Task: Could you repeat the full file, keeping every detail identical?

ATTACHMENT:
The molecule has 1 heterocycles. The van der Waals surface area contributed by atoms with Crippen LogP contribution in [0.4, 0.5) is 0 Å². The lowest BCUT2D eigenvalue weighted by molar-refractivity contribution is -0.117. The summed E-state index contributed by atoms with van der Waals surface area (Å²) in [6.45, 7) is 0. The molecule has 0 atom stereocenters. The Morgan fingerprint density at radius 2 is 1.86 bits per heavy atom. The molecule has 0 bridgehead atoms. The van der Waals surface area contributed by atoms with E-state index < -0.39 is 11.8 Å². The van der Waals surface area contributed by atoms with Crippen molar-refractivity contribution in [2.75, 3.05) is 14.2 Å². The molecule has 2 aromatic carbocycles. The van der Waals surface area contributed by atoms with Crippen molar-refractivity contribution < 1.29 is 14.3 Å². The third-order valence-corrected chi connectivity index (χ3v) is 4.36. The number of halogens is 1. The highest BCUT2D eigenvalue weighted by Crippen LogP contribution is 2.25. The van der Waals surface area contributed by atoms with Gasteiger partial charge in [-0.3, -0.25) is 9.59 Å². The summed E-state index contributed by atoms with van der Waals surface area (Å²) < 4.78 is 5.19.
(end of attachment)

The molecule has 1 heterocycles. The van der Waals surface area contributed by atoms with Crippen LogP contribution in [0.4, 0.5) is 0 Å². The lowest BCUT2D eigenvalue weighted by molar-refractivity contribution is -0.117. The summed E-state index contributed by atoms with van der Waals surface area (Å²) in [6.45, 7) is 0. The molecule has 0 atom stereocenters. The Morgan fingerprint density at radius 2 is 1.86 bits per heavy atom. The molecule has 0 bridgehead atoms. The van der Waals surface area contributed by atoms with E-state index < -0.39 is 11.8 Å². The van der Waals surface area contributed by atoms with Crippen molar-refractivity contribution in [2.75, 3.05) is 14.2 Å². The molecule has 2 aromatic carbocycles. The van der Waals surface area contributed by atoms with Crippen molar-refractivity contribution < 1.29 is 14.3 Å². The third-order valence-corrected chi connectivity index (χ3v) is 4.36. The number of halogens is 1. The highest BCUT2D eigenvalue weighted by Crippen LogP contribution is 2.25. The van der Waals surface area contributed by atoms with Gasteiger partial charge in [-0.3, -0.25) is 9.59 Å². The summed E-state index contributed by atoms with van der Waals surface area (Å²) < 4.78 is 5.19.